Saturday, January 10, 2015
Over the years at Black Trumpet, we have worked with whole animals whenever possible. There are a few good reasons why we do this. When we receive a whole animal—whether it is a pig, a goat, a lamb or a goose (to name just a few beasts we adore)—our kitchen staff learns not only where the cuts of meat we work with come from on the animal, but also the story behind the animal itself. When the animal makes a transition from the farmer’s hands to ours, an important trust is passed along as well. For the farmer, who has known the animal often from birth, he is transferring his pride in the quality of his product to the chef, and the chef in turn will pass that pride on to the restaurant staff and customers. In a recent panel on the future of food, uber-celebrity Mario Batali said that “when we look at all the problems we have in the American farming system,…the largest issue I can understand is waste.” Whole animal utilization is an excellent way for chefs to see how much potential there is for waste with every animal that is slaughtered for our consumption.
I believe that it is an important part of a chef’s job to understand his or her ingredients from their source to the final plate presentation. When it comes to meat, this means visiting farm animals and seeing first-hand the pastures (hopefully) where they graze and the conditions in which they live. It also means witnessing the slaughter, because if a chef can’t handle the sacred conversion from live animal to human food, I believe that chef has no business serving meat on their menu. I realize this is a kind of crazy thing to say, but I mean it with every ounce of my chef soul. To me, the key to being civilized is not hands-free ivory tower affluence, but rather recognizing every step in the chain of provisioning that leads to our great fortune. I also believe that “those who have” possess a moral obligation to provide in some way for “those who do not.” By educating each other about the profligate amount of waste in our food system, we can start to figure out where we can address this issue, ultimately providing locally-sourced sustenance for ALL of us in every community.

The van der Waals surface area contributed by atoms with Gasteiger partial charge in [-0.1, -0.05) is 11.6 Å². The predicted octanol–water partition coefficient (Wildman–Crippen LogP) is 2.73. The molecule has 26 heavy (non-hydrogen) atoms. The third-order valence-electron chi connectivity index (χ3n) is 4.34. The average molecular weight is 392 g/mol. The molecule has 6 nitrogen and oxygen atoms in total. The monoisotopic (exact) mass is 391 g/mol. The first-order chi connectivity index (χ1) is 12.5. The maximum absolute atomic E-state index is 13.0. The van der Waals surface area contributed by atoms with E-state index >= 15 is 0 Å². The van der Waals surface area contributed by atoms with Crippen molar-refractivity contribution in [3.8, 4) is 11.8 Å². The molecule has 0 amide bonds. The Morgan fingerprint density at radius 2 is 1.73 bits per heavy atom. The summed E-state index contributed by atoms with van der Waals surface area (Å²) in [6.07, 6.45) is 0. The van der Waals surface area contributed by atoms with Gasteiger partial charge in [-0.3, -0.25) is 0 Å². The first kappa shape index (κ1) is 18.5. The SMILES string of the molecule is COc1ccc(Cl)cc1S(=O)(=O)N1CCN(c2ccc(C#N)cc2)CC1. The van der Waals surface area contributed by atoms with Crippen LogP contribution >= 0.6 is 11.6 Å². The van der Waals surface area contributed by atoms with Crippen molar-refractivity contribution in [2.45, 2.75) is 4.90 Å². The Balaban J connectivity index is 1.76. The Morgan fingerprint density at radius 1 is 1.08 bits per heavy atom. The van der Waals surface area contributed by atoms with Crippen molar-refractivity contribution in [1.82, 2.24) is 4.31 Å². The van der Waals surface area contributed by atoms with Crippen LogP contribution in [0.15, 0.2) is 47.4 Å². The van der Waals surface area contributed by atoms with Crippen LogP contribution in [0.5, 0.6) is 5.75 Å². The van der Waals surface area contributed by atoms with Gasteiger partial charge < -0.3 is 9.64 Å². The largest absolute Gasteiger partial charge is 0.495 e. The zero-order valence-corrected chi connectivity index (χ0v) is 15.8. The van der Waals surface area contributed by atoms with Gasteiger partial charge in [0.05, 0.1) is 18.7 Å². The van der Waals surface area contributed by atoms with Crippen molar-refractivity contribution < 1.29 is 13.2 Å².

The whole animals we butcher and serve at Black Trumpet have historically been augmentations to our regular menu, because—although we have always worked with farm aggregators like Dole & Bailey and Archer Angus to ensure that we are using local cuts of meat that are being overlooked in their program—it is ultimately a disservice to our local agricultural system to buy any single cut of animal in abundance, because it leaves it up to the aggregator to sell the remaining parts of the animal, and there is no guarantee that will happen.
For thousands of years, humans have worked with the whole animal, and in today’s America, we are beginning to see a return to charcuterie and preservation techniques that make whole animal utilization both creative and possible. With each new animal that lands on the Black Trumpet butcher’s bench, I look forward to exploring new ways of working with meat that will highlight the deliciousness of terroir while paying homage to a life that has been sacrificed so that we can nourish ourselves.
Starting on January 16th, we will feature on the Black Trumpet menu a dish that will bear the name of a single animal, the various meats of which will rotate (as dictated by sales) through all the cuts we have created until, after approximately six weeks, the animal will have been consumed. If this project is successful, we hope to continue this One Steer at a Time program through the winter into spring.
Here are the details about our first animal:
Although the Scottish Highland steer named George belonged to Carole Soule of Miles Smith Farm in Loudon, NH, he was born and raised on the northernmost edge of Great Bay, in meadows owned by Emery Farm. He was just under 900 pounds live weight and was pastured and grassfed for the entirety of his life. It is uncommon to find this breed, so when I met Carole Soule and her herd at our Farm-a-Q event last summer, I began to think about how a single animal beef program could work at Black Trumpet. We have a few glitches to work out, but I am so excited to embark on this project with Carole and her delicious cattle!
January 9, 2015